Published: June 3rd, 2015
Claudia Rankine is a Jamaican poet and playwright who has earned two National Book Critics Circle Award in 2014 for poetry and criticism.
Howl: What motivated you to write poetry?
Rankine: It is difficult to say what exactly motivated me but I remember taking a class at Williams and being moved by the work of Adrianne Rich. I wanted to try to do what she did. I wanted to achieve through language what I was experiencing as a reader.
Howl: You newest book, Citizen, is based on racism in the 21st century. Have you encountered racism yourself?
Rankine: Racism is in the water in the United States. Despite trying to legislate against it for two centuries we find it everywhere including in ourselves. So yes, I experience racism often. One has to also guard against blindly following the racist thinking around us. Our silence is an ally to racism.
Howl: What is your writing and editing process like?
Rankine: I consider the early draft a process of creating material that I then work with for years. The challenge is to get each word to bear the weight of its context. It needs to suggest and seem easy or natural at the same time.
Howl: What makes poetry your creative medium of choice?
Rankine: I love poets, the work of poets, the most. Paul Celan, Cesar Vallejo, Rilke float above everything for me.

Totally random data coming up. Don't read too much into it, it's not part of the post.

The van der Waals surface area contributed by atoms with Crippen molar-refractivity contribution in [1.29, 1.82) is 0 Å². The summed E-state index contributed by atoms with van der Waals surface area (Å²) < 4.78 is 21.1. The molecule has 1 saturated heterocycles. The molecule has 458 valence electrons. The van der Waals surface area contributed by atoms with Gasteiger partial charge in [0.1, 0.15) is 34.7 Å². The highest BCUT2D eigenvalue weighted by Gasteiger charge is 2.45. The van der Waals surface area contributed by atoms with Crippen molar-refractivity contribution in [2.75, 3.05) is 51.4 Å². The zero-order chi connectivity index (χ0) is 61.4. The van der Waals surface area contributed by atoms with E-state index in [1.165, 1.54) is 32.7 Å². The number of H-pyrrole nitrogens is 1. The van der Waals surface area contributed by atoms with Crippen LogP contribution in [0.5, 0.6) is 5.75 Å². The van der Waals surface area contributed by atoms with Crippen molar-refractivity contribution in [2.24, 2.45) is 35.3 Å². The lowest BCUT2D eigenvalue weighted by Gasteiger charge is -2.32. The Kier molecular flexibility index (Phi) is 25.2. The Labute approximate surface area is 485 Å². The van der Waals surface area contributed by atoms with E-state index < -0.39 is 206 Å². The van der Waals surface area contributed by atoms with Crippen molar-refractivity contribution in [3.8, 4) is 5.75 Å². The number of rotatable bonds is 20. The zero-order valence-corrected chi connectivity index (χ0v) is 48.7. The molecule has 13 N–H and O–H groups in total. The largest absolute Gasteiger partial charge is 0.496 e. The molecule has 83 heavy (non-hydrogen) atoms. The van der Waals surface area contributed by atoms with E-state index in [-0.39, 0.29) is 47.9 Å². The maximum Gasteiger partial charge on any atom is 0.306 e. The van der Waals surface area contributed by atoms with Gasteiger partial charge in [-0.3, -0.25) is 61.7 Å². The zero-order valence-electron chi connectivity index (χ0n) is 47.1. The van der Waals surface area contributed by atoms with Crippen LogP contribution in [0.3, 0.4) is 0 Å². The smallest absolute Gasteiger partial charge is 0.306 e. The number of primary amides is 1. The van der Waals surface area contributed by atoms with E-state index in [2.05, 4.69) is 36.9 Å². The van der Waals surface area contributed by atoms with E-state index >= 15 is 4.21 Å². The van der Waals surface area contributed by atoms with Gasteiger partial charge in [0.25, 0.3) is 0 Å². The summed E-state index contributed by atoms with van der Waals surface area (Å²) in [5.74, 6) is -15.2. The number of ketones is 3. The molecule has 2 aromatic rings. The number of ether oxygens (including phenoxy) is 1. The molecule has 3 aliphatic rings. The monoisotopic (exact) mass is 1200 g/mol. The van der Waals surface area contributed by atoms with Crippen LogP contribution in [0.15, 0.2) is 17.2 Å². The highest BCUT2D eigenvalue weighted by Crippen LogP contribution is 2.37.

Howl: Do you have particularly favorite poems of yours that stand out and why?
Rankine: Poems by Cesar Vallejo. His use of metaphor is amazing. The turning back \ with all his road to see himself alone. OMG!
“Black Stone on a White Stone”
By César Vallejo
Translated By Rebecca Seiferle Read the translator's notes
I will die in Paris with a rainstorm,
on a day I already remember,
I will die in Paris—and I don't shy away--
perhaps on a Thursday, as today is, in autumn.
It will be Thursday, because today, Thursday, as I prose
these lines, I've put on my humeri in a bad mood,
and, today like never before, I've turned back,
with all of my road, to see myself alone.
César Vallejo has died; they kept hitting him,
everyone, even though he does nothing to them,
they gave it to him hard with a club and hard
also with a rope; witnesses are
the Thursday days and the humerus bones,
the solitude, the rain, the roads. . .
Howl: Are there any contemporary writers out there you particularly like?
Rankine: Dawn Lundy Martin, Catherine Barnett, Brian Blanchfield. Brian's essays are on
his website. They are amazing.
Howl: How do you avoid or get over writer's block?
Rankine: I read. Eventually I feel like in am in conversation with some writer.
Howl: Which writers inspired you to write?
Rankine: Robert Hass' use of the prose poem is inspiring. I love the way you can see him
thinking on the page.
Howl: Do you feel like the poet has a particular responsibility to the reader and vice versa?
Rankine: No, I think the writer has a responsibility to the work.
Howl: What advice do you have for budding poets?
Rankine: Read everything.